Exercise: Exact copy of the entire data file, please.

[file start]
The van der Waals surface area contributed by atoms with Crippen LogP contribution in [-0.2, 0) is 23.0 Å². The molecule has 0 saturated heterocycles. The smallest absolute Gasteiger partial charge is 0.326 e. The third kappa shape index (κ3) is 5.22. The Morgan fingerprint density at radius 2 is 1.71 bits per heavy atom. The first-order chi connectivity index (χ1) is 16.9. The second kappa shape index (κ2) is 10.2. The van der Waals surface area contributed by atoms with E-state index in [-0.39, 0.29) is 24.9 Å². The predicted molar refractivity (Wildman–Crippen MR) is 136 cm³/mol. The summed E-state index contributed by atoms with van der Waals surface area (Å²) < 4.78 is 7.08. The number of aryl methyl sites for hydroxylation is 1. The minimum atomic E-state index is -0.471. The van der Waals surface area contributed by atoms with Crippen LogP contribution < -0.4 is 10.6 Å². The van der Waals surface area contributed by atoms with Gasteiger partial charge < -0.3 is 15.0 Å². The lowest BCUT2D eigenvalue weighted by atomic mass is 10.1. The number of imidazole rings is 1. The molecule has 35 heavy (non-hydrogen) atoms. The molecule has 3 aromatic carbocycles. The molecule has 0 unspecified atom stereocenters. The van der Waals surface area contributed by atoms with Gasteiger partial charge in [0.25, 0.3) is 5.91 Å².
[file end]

The van der Waals surface area contributed by atoms with Crippen LogP contribution in [-0.2, 0) is 23.0 Å². The molecule has 0 saturated heterocycles. The smallest absolute Gasteiger partial charge is 0.326 e. The third kappa shape index (κ3) is 5.22. The Morgan fingerprint density at radius 2 is 1.71 bits per heavy atom. The first-order chi connectivity index (χ1) is 16.9. The second kappa shape index (κ2) is 10.2. The van der Waals surface area contributed by atoms with E-state index in [-0.39, 0.29) is 24.9 Å². The predicted molar refractivity (Wildman–Crippen MR) is 136 cm³/mol. The summed E-state index contributed by atoms with van der Waals surface area (Å²) < 4.78 is 7.08. The number of aryl methyl sites for hydroxylation is 1. The minimum atomic E-state index is -0.471. The van der Waals surface area contributed by atoms with Crippen LogP contribution < -0.4 is 10.6 Å². The van der Waals surface area contributed by atoms with Gasteiger partial charge < -0.3 is 15.0 Å². The lowest BCUT2D eigenvalue weighted by atomic mass is 10.1. The number of imidazole rings is 1. The molecule has 35 heavy (non-hydrogen) atoms. The molecule has 3 aromatic carbocycles. The molecule has 0 unspecified atom stereocenters. The van der Waals surface area contributed by atoms with Gasteiger partial charge in [0.25, 0.3) is 5.91 Å².